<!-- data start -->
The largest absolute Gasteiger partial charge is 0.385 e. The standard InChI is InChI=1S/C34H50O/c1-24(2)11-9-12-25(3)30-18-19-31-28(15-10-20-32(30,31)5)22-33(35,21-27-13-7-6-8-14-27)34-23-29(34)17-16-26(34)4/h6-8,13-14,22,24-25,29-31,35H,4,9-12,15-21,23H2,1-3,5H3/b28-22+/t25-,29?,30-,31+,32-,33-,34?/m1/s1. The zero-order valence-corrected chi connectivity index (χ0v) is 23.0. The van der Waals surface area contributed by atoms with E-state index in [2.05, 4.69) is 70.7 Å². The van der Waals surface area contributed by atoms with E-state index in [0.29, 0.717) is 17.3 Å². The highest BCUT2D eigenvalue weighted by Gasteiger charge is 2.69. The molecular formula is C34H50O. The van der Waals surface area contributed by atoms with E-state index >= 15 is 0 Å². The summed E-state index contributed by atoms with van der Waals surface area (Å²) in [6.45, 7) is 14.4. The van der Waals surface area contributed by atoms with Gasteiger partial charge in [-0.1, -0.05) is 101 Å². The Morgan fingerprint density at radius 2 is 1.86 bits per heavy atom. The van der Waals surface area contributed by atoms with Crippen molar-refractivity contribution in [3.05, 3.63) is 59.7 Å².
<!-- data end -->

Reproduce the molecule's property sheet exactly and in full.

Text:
The largest absolute Gasteiger partial charge is 0.385 e. The standard InChI is InChI=1S/C34H50O/c1-24(2)11-9-12-25(3)30-18-19-31-28(15-10-20-32(30,31)5)22-33(35,21-27-13-7-6-8-14-27)34-23-29(34)17-16-26(34)4/h6-8,13-14,22,24-25,29-31,35H,4,9-12,15-21,23H2,1-3,5H3/b28-22+/t25-,29?,30-,31+,32-,33-,34?/m1/s1. The zero-order valence-corrected chi connectivity index (χ0v) is 23.0. The van der Waals surface area contributed by atoms with E-state index in [2.05, 4.69) is 70.7 Å². The van der Waals surface area contributed by atoms with E-state index in [0.29, 0.717) is 17.3 Å². The highest BCUT2D eigenvalue weighted by Gasteiger charge is 2.69. The molecular formula is C34H50O. The van der Waals surface area contributed by atoms with E-state index >= 15 is 0 Å². The summed E-state index contributed by atoms with van der Waals surface area (Å²) in [6.45, 7) is 14.4. The van der Waals surface area contributed by atoms with Gasteiger partial charge in [-0.1, -0.05) is 101 Å². The Morgan fingerprint density at radius 2 is 1.86 bits per heavy atom. The van der Waals surface area contributed by atoms with Crippen molar-refractivity contribution in [3.05, 3.63) is 59.7 Å².